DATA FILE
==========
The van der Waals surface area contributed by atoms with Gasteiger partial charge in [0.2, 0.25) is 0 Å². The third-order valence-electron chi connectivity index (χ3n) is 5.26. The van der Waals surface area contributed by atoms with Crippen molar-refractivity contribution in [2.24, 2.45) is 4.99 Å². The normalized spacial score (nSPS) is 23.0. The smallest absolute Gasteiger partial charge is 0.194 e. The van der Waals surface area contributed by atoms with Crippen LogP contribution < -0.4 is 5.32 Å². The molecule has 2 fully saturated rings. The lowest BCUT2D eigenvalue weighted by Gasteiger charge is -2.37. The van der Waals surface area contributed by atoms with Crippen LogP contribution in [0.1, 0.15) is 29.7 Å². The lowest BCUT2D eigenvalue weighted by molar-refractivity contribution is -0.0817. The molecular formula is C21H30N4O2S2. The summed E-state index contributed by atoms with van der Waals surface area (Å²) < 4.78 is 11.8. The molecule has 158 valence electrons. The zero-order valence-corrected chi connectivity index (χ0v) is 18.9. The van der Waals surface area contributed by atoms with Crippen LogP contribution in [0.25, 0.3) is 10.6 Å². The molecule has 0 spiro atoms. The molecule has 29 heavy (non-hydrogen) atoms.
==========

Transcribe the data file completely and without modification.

The van der Waals surface area contributed by atoms with Gasteiger partial charge in [0.2, 0.25) is 0 Å². The third-order valence-electron chi connectivity index (χ3n) is 5.26. The van der Waals surface area contributed by atoms with Crippen molar-refractivity contribution in [2.24, 2.45) is 4.99 Å². The normalized spacial score (nSPS) is 23.0. The smallest absolute Gasteiger partial charge is 0.194 e. The van der Waals surface area contributed by atoms with Crippen LogP contribution < -0.4 is 5.32 Å². The molecule has 2 fully saturated rings. The lowest BCUT2D eigenvalue weighted by Gasteiger charge is -2.37. The van der Waals surface area contributed by atoms with Crippen LogP contribution in [0.1, 0.15) is 29.7 Å². The lowest BCUT2D eigenvalue weighted by molar-refractivity contribution is -0.0817. The molecular formula is C21H30N4O2S2. The summed E-state index contributed by atoms with van der Waals surface area (Å²) < 4.78 is 11.8. The molecule has 158 valence electrons. The zero-order valence-corrected chi connectivity index (χ0v) is 18.9. The van der Waals surface area contributed by atoms with Crippen LogP contribution in [0.25, 0.3) is 10.6 Å². The molecule has 0 spiro atoms. The molecule has 29 heavy (non-hydrogen) atoms.